From: Philippe Verdy (firstname.lastname@example.org)
Date: Thu May 22 2003 - 07:15:28 EDT
From: "Abdij Bhat" <Abdij.Bhat@kshema.com>
Sent: Thursday, May 22, 2003 12:39 PM
Subject: RE: CodePage Information
> Hi Phillipe,
> One more thing..
> Can you point me to some UTF-8 to UTF-16 converters (decoders/encoders) and
Look in Unicode reference for the description of the very simple algorithm. Which can fully be described in a single page of specification (if you exclude samples).
You'll certainly find a lot of converters in various open-source softwares.
IBM's open-source ICU is implementing it, but it's a rather large library which (in its compiled form) can expand to about 2MB of code and data, and that covers many internationalization features and many encoding, many tailored collation orders for many language, includes resources managers, date&number formaters/readers, ...
Also, if your software is written using a 16-bit wchar_t type (or with _UNICODE and CHAR defines in C/C++ with the Windows API), your strings are internally stored with UTF-16 code units, and not using codepoints. Be careful that you'll find Chinese text that will probably now use Han Ideographic Extension characters out of the BMP, and thus stored with pairs of surrogates.
There are two ways to encode these surrogate pairs to bytes.
1) The standard way is to use UTF-8, but the converter must internally detect these pairs to compute a 32bit codepoint to generate the UTF-8 byte sequence.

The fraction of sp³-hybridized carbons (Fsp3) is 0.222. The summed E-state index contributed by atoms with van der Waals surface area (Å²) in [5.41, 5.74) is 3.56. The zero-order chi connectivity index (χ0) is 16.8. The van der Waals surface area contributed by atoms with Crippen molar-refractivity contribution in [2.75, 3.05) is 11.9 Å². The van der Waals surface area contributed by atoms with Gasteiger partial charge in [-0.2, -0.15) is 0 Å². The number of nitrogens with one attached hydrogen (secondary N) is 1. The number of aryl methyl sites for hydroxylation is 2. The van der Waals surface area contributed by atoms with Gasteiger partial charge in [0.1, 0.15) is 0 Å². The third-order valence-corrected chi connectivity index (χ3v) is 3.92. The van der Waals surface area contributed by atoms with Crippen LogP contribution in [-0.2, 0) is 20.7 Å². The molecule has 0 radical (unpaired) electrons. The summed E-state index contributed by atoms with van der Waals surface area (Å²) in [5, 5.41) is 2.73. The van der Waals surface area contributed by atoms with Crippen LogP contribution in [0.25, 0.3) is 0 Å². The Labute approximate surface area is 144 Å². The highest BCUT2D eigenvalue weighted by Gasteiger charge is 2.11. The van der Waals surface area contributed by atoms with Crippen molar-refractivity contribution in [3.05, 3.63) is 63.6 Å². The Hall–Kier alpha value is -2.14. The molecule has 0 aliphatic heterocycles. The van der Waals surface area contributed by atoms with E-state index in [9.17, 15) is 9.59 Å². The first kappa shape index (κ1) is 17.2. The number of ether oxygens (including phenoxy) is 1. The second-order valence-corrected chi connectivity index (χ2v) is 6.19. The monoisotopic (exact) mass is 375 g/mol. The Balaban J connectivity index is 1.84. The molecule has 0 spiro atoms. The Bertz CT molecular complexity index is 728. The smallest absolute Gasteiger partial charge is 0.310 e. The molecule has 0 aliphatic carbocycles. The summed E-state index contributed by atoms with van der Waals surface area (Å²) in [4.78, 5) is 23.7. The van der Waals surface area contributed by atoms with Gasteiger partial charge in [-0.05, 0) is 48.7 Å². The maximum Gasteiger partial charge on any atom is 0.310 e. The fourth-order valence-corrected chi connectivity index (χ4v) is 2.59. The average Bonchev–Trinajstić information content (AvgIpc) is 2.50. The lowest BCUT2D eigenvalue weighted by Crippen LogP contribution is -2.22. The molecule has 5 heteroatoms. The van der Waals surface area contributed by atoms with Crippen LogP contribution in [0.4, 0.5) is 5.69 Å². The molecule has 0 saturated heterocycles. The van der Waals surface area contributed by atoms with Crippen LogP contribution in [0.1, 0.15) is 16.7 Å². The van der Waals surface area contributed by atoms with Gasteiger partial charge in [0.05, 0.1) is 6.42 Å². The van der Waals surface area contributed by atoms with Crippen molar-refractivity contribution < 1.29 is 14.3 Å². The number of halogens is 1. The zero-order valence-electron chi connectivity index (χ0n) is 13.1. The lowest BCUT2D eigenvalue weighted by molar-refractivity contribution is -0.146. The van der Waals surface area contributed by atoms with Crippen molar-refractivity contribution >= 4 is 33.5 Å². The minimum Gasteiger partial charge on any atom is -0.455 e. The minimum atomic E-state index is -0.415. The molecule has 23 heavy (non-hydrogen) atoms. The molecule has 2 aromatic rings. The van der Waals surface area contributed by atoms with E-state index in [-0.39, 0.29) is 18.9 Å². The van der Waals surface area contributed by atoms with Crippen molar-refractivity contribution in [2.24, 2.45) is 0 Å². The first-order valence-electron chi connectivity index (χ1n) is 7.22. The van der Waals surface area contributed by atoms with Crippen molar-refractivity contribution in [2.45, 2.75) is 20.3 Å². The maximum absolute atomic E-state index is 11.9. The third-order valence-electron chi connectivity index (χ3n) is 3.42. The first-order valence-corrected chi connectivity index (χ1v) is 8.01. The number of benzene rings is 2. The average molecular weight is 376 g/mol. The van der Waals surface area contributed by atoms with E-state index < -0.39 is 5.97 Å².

2) With the CESU-8 encoding (non-standard but described in Unicode Technical Supplements), you don't have to bother detecting these surrogate pairs, as you can encode each UTF-16 surrogate separately using the same algorithm as UTF-8 (but now restricted to encoding only 16 bit values, and not the full range of Unicode code points.
With the standard UTF-8 encoding, a UTF-16 string would encode a supplementary character as 4 bytes, but with CESU-8, it would use 2 successive sequences of 3 bytes (i.e. a total of 6 bytes) for each surrogate.
If you want to optimize storage space in your hardware device, prefer the strict UTF-8 method to the simple CESU-8.
Note that you can decode CESU-8 and UTF-8 with the same decoder if you want to preserve compatibility, if you relax the strict decoding rules for UTF-8, by not excluding "shortest forms" that were described in Unicode 1.1 to 3.0 and now excluded in the current stricter standard that makes a distinction between UTF-8 and CESU-8...
For higher compression of Unicode strings, but that does not preserve the ASCII encoding, look into SCSU and BOCU specifications in UTS. They are more complex and for now implemented in few softwares.
On the opposite, UTF-8 (either the strict version or the relaxed version which combines UTF-8 and CESU-8 in a common encoding, corresponding to older versions of Unicode where this distinction was not specified) is very widely implemented now in all OS'es, many libraries and supported by most major applications.
A search in Google and the Unicode web site will give you a lot of existing implementations (most often hidden in larger set of sources), as this conversion code is extremely short and simple to write.
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